The FBI yesterday joined the search for Ronald Ellis, the suspect in the weekend killings of his wife and five other persons at his suburban Maryland home, amid indications that the Ellises had been experiencing deepening marital problems in recent weeks.
Conflict between Ellis and his wife had erupted publicly two weeks ago when Ingrid Ellis, a D.C. police sergeant, flagged down a police car and accused her husband of stealing her Volkswagen after an argument at a local school, where Sgt. Ellis had gone to pick up her children. Police determined that the incident was a domestic conflict, and no charges were brought against Ron Ellis, according to a school official who described the incident.
Friends and colleagues of both Ellises were aware of their marital problems, and one of Sgt. Ellis' colleagues at the Police Training Academy said Ellis once came to work with a black eye and swollen nose -- injuries he believed she received in a beating by her husband. Still, people who knew Ron Ellis, described by his coworkers at a Silver Spring printing plant as "quiet and dependable," were stunned by the violence that left six dead at the Ellises' blood-spattered home Saturday.
Police yesterday identified the sixth victim in the slaying as Janet Jackson, 31, of the 4000 block of Clark Street in Boulevard Heights, an employe of the Washington Post who was a close friend of Sgt. ellis since childhood. Police had difficulty identifying Jackson because of the severity of her gunshot wounds.
Yesterday, the FBI issued a warrant charging Ellis with unlawful flight to avoid prosecution after Ellis disappeared on Chicago's South Side, where he allegedly had driven with two hostages in a trip that began Saturday night and ended Sunday morning. Ellis had allegedly taken the hostages, a female acquaintance and her 5-year-old son, in Fairfax County and driven with them at gunpoint to a restaurant on a Chicago highway, where the two escaped when Ellis got out of the car, leaving the keys in the ignition.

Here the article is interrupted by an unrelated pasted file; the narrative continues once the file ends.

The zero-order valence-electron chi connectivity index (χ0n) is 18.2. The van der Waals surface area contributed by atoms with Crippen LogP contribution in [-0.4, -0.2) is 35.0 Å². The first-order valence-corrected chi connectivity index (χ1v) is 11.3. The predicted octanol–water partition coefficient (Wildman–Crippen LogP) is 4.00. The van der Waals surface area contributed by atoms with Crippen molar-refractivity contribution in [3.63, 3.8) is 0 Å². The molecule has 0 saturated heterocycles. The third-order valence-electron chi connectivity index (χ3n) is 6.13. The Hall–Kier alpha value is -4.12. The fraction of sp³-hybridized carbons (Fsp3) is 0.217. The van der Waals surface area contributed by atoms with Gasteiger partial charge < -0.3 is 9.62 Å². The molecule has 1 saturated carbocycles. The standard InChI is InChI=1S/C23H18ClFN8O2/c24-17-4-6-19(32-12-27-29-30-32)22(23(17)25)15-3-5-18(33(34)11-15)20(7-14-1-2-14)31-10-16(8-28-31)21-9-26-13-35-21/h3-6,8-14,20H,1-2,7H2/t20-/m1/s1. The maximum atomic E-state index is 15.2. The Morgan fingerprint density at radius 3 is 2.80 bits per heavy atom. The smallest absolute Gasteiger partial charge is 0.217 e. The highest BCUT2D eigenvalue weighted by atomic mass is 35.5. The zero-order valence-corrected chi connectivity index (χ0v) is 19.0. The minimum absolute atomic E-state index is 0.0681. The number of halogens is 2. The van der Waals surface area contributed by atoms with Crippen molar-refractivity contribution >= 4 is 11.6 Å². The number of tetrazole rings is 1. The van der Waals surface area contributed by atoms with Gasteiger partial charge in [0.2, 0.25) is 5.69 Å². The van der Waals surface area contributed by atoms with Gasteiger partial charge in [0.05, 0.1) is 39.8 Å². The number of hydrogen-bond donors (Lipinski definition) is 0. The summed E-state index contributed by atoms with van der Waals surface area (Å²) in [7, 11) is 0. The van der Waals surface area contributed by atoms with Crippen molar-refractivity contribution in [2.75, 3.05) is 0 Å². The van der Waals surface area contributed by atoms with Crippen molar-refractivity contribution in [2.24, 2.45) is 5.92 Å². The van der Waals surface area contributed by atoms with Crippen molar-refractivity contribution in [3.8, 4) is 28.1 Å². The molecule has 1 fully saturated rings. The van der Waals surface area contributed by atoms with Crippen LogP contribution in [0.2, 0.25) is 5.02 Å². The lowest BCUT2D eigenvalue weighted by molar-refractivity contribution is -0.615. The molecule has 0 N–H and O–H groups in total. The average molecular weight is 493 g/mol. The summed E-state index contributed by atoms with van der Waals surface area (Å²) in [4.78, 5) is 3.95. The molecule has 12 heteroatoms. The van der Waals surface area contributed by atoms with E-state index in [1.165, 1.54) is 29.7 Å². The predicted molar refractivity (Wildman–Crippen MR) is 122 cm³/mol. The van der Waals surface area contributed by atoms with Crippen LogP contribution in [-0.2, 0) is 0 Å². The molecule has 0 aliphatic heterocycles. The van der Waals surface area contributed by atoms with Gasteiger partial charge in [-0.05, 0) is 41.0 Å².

Ellis then walked into the restaurant, telling a waitress, "I just had a terrible argument with my wife and she drove off and left me," according to Chicago Police Detective Don Long. Ellis asked the waitress where he could get a cab, according to Long, and left the restaurant. In that heavily populated residential and business area off the Chicago Skyway, it would have been easy for Ellis to disppear, Long said. His flight from authorities would have been helped by the $1,200 that the hostage, Mary P. Turner, told police Ellis had in his pocket.
Turner also told police that Ellis said he was traveling to Chicago to seek help from an aunt and uncle who live there. He was carrying a slip of paper with a phone number, presumably the uncle's Turner told police, But the relatives yesterday had heard nothing from Ron Ellis, the detective said.
There was a report yesterday that on Sunday afternoon San Diego police had stopped a man they later though was Ellis, but by last night police officials in the California city said they did not think it was the Maryland suspect. The man who had been stopped was not detained because a computer check indicated he was not wanted on any charges.
The slayings in the Ellises' expensive split-level home at 6700 Coolridge Rd. in Camp Springs followed months of marital discord that seemed to be common knowledge among both Ingrid and Ron Ellis' friends.
"It was obvious that marriage was reaching the rocks," said Lt. Robert White, an instructor at the Police Training Academy, where Ellis had worked for several years before her recent promotion to sergeant. "She was fed up with it," White said of the marriage.
Sgt. Ellis' adoptive mother, Marie S. Withrow of Pleasantville, N.J., said her daughter met Ellis while working as a waitress in a Washington Hot Shoppe, and they were married in 1966 when Ingrid was 17.
Last Wednesday, according to Withrow, Ingrid called home saying that she and Ron were splitting up and that she was fine, according to Withrow. Friday morning, Withrow said she got a telephone call from Ron Ellis, who complained that the breakup was entirely his wife's fault.